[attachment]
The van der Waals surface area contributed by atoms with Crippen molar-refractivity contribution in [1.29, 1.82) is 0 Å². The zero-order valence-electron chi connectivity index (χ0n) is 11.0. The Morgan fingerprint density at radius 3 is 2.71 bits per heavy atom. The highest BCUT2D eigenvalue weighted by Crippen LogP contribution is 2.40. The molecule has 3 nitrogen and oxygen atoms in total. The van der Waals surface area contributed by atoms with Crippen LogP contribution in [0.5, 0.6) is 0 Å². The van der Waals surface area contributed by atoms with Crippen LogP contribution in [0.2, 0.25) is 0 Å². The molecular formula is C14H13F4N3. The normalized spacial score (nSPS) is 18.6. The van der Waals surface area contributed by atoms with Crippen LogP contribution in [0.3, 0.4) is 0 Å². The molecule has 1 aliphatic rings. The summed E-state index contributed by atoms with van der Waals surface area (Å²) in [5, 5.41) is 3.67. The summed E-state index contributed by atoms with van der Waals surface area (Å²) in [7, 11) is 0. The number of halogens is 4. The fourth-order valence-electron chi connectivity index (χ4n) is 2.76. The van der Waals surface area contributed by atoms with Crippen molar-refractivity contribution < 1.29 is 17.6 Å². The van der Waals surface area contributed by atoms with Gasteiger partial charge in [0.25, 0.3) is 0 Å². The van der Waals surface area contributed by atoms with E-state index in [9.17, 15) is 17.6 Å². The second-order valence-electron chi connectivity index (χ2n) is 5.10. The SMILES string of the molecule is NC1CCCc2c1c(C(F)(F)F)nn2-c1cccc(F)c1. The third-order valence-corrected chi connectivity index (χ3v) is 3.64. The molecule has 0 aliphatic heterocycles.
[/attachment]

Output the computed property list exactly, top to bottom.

The van der Waals surface area contributed by atoms with Crippen molar-refractivity contribution in [1.29, 1.82) is 0 Å². The zero-order valence-electron chi connectivity index (χ0n) is 11.0. The Morgan fingerprint density at radius 3 is 2.71 bits per heavy atom. The highest BCUT2D eigenvalue weighted by Crippen LogP contribution is 2.40. The molecule has 3 nitrogen and oxygen atoms in total. The van der Waals surface area contributed by atoms with Crippen LogP contribution in [0.5, 0.6) is 0 Å². The van der Waals surface area contributed by atoms with Crippen LogP contribution in [0.2, 0.25) is 0 Å². The molecular formula is C14H13F4N3. The normalized spacial score (nSPS) is 18.6. The van der Waals surface area contributed by atoms with Crippen LogP contribution in [0.3, 0.4) is 0 Å². The molecule has 1 aliphatic rings. The summed E-state index contributed by atoms with van der Waals surface area (Å²) in [5, 5.41) is 3.67. The summed E-state index contributed by atoms with van der Waals surface area (Å²) in [7, 11) is 0. The number of halogens is 4. The fourth-order valence-electron chi connectivity index (χ4n) is 2.76. The van der Waals surface area contributed by atoms with Crippen molar-refractivity contribution < 1.29 is 17.6 Å². The van der Waals surface area contributed by atoms with Gasteiger partial charge in [0.25, 0.3) is 0 Å². The van der Waals surface area contributed by atoms with E-state index in [9.17, 15) is 17.6 Å². The second-order valence-electron chi connectivity index (χ2n) is 5.10. The SMILES string of the molecule is NC1CCCc2c1c(C(F)(F)F)nn2-c1cccc(F)c1. The third-order valence-corrected chi connectivity index (χ3v) is 3.64. The molecule has 0 aliphatic heterocycles.